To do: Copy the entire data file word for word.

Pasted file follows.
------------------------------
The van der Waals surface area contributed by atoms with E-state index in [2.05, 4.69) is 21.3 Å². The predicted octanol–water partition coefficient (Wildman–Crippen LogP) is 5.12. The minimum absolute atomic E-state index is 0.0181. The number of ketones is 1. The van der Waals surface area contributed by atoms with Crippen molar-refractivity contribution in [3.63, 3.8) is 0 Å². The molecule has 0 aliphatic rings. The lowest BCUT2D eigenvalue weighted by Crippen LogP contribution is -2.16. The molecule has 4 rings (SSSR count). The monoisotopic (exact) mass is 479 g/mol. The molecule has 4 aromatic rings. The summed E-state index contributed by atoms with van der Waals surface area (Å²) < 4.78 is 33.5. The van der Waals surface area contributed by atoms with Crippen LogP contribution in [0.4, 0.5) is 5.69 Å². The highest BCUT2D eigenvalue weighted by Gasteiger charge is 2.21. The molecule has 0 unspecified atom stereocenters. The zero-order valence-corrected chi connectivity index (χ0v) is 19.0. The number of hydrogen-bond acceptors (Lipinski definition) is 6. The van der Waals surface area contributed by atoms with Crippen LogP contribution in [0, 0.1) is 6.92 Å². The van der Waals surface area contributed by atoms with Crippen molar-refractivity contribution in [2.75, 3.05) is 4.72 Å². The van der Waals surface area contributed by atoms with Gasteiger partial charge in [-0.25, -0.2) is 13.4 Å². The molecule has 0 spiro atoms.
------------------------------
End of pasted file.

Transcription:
The van der Waals surface area contributed by atoms with E-state index in [2.05, 4.69) is 21.3 Å². The predicted octanol–water partition coefficient (Wildman–Crippen LogP) is 5.12. The minimum absolute atomic E-state index is 0.0181. The number of ketones is 1. The van der Waals surface area contributed by atoms with Crippen molar-refractivity contribution in [3.63, 3.8) is 0 Å². The molecule has 0 aliphatic rings. The lowest BCUT2D eigenvalue weighted by Crippen LogP contribution is -2.16. The molecule has 4 rings (SSSR count). The monoisotopic (exact) mass is 479 g/mol. The molecule has 4 aromatic rings. The summed E-state index contributed by atoms with van der Waals surface area (Å²) < 4.78 is 33.5. The van der Waals surface area contributed by atoms with Crippen LogP contribution in [0.4, 0.5) is 5.69 Å². The highest BCUT2D eigenvalue weighted by Gasteiger charge is 2.21. The molecule has 0 unspecified atom stereocenters. The zero-order valence-corrected chi connectivity index (χ0v) is 19.0. The number of hydrogen-bond acceptors (Lipinski definition) is 6. The van der Waals surface area contributed by atoms with Crippen LogP contribution in [0, 0.1) is 6.92 Å². The van der Waals surface area contributed by atoms with Crippen molar-refractivity contribution in [2.75, 3.05) is 4.72 Å². The van der Waals surface area contributed by atoms with Gasteiger partial charge in [-0.25, -0.2) is 13.4 Å². The molecule has 0 spiro atoms.